For a homeowner in modern Suburbia, the idea of investing $20,000 to convert an existing house to solar might bring more than a few raised eyebrows. This is mostly due to the short-term return on investment most homeowners focus on when making such decisions. For example, if a $20,000 project only saved $200 a month on utilities, it would take the homeowner nearly nine years to break even. To a homeowner, that’s a long time to get back the investment.
Farmers, however, look further into the future then the average homeowner, at least in terms of returns on improvement projects. Add to that the issue of farm income and a farmer can realize a faster return on their investment. Organic, low-carbon products bring a higher market price then industrialized farm products. The increased profit combined with savings on utilities gives the average farmer a double-whammie, in terms of conversions paying for themselves.
Not all alternative energy improvements equate to a faster return for farmers, but the odds are typically stacked in the farmer’s favor. Alternative energy doesn’t have to mean fancy equipment or huge investments. For example, we’re building a new barn on our farm. Our plan is to go solar-only.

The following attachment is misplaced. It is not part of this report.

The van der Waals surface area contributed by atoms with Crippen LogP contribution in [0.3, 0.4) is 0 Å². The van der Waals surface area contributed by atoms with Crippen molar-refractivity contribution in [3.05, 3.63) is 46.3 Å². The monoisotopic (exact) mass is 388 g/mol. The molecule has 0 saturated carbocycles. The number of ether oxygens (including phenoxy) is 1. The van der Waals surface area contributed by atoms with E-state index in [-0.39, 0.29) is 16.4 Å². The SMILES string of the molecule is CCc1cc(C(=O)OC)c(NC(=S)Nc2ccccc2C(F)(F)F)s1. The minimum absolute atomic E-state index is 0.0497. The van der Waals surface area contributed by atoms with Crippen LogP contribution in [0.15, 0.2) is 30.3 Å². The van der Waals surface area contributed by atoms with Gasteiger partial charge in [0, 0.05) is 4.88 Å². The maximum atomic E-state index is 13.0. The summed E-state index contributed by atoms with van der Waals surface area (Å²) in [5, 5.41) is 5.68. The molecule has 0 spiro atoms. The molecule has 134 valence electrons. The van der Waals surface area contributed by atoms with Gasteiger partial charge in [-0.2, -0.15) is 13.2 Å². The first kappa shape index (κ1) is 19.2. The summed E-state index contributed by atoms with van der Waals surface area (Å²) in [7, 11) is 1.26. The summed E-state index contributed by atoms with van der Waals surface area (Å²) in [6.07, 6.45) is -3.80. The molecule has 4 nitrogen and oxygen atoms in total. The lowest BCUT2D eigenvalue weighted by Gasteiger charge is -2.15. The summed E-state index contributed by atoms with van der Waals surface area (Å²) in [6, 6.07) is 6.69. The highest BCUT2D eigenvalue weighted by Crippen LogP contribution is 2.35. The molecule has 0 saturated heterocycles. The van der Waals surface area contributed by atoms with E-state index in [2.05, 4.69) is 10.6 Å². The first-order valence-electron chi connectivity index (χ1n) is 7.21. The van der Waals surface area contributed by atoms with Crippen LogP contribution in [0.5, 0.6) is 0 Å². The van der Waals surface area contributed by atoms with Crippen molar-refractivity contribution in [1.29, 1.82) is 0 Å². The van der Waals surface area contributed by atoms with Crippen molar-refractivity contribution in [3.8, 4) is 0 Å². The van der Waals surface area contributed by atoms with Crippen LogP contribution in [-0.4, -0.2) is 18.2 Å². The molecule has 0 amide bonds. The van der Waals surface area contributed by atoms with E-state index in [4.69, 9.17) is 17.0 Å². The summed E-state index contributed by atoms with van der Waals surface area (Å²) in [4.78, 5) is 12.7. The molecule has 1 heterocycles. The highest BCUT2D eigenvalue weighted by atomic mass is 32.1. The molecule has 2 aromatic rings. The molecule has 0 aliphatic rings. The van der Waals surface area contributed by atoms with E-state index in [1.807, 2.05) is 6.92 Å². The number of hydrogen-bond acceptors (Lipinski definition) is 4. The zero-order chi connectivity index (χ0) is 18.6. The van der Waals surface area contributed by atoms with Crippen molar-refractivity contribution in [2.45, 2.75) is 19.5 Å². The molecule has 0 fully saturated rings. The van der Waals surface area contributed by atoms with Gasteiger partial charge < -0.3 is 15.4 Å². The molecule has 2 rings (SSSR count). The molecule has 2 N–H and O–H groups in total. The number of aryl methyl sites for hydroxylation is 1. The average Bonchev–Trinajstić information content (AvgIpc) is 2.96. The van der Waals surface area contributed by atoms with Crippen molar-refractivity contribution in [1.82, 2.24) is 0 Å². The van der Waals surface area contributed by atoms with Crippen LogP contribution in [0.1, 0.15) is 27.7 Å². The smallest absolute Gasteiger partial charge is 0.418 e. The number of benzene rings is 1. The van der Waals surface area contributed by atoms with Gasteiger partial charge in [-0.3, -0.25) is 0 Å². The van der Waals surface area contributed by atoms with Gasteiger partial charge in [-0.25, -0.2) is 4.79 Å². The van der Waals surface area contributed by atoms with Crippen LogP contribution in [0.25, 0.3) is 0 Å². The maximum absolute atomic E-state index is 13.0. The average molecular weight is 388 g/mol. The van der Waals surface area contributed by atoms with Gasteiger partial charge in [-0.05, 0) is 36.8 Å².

The cost difference? Only about $2,500-3,000 in initial building costs. We’re saving the cost of having an electrician tap into our current power system. (To tap into the power pole, we have to use a certified electrician for inspection purposes, as opposed to installing the solar system ourselves.) That savings helps to pay for the solar system. By our estimates, it will take roughly two to three years for the solar system to pay for itself the rest of the way. After those first few years, the barn will operate at full power, with no additional utility costs. Not a bad rate of return, in my book.
For more options on alternative energy for farmers, the USDA has a wealth of information on everything from biofuels to wind power. http://www.nal.usda.gov/afsic/pubs/altenergy.shtml